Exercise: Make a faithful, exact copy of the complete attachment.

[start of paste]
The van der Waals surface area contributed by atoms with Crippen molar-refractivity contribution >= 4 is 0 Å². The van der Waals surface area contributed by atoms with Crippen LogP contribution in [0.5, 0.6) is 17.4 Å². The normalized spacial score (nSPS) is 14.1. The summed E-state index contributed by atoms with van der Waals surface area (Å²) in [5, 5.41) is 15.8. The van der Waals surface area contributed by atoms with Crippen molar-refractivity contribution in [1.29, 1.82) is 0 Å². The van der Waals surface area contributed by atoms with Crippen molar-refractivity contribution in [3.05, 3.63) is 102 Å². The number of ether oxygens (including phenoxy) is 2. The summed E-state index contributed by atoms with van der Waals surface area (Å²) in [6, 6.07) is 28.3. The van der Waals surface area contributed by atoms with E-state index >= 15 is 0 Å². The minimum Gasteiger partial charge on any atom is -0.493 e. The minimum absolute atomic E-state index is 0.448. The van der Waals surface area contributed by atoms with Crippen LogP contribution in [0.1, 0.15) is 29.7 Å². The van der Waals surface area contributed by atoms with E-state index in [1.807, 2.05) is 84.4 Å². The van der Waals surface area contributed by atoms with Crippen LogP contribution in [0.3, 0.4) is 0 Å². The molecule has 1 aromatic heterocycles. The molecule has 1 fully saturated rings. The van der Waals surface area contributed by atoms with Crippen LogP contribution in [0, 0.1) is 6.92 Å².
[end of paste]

The van der Waals surface area contributed by atoms with Crippen molar-refractivity contribution >= 4 is 0 Å². The van der Waals surface area contributed by atoms with Crippen LogP contribution in [0.5, 0.6) is 17.4 Å². The normalized spacial score (nSPS) is 14.1. The summed E-state index contributed by atoms with van der Waals surface area (Å²) in [5, 5.41) is 15.8. The van der Waals surface area contributed by atoms with Crippen molar-refractivity contribution in [1.29, 1.82) is 0 Å². The van der Waals surface area contributed by atoms with Crippen molar-refractivity contribution in [3.05, 3.63) is 102 Å². The number of ether oxygens (including phenoxy) is 2. The summed E-state index contributed by atoms with van der Waals surface area (Å²) in [6, 6.07) is 28.3. The van der Waals surface area contributed by atoms with E-state index >= 15 is 0 Å². The minimum Gasteiger partial charge on any atom is -0.493 e. The minimum absolute atomic E-state index is 0.448. The van der Waals surface area contributed by atoms with Crippen LogP contribution in [0.1, 0.15) is 29.7 Å². The van der Waals surface area contributed by atoms with E-state index in [1.807, 2.05) is 84.4 Å². The van der Waals surface area contributed by atoms with Crippen LogP contribution in [0.3, 0.4) is 0 Å². The molecule has 1 aromatic heterocycles. The molecule has 1 fully saturated rings. The van der Waals surface area contributed by atoms with Crippen LogP contribution in [0, 0.1) is 6.92 Å².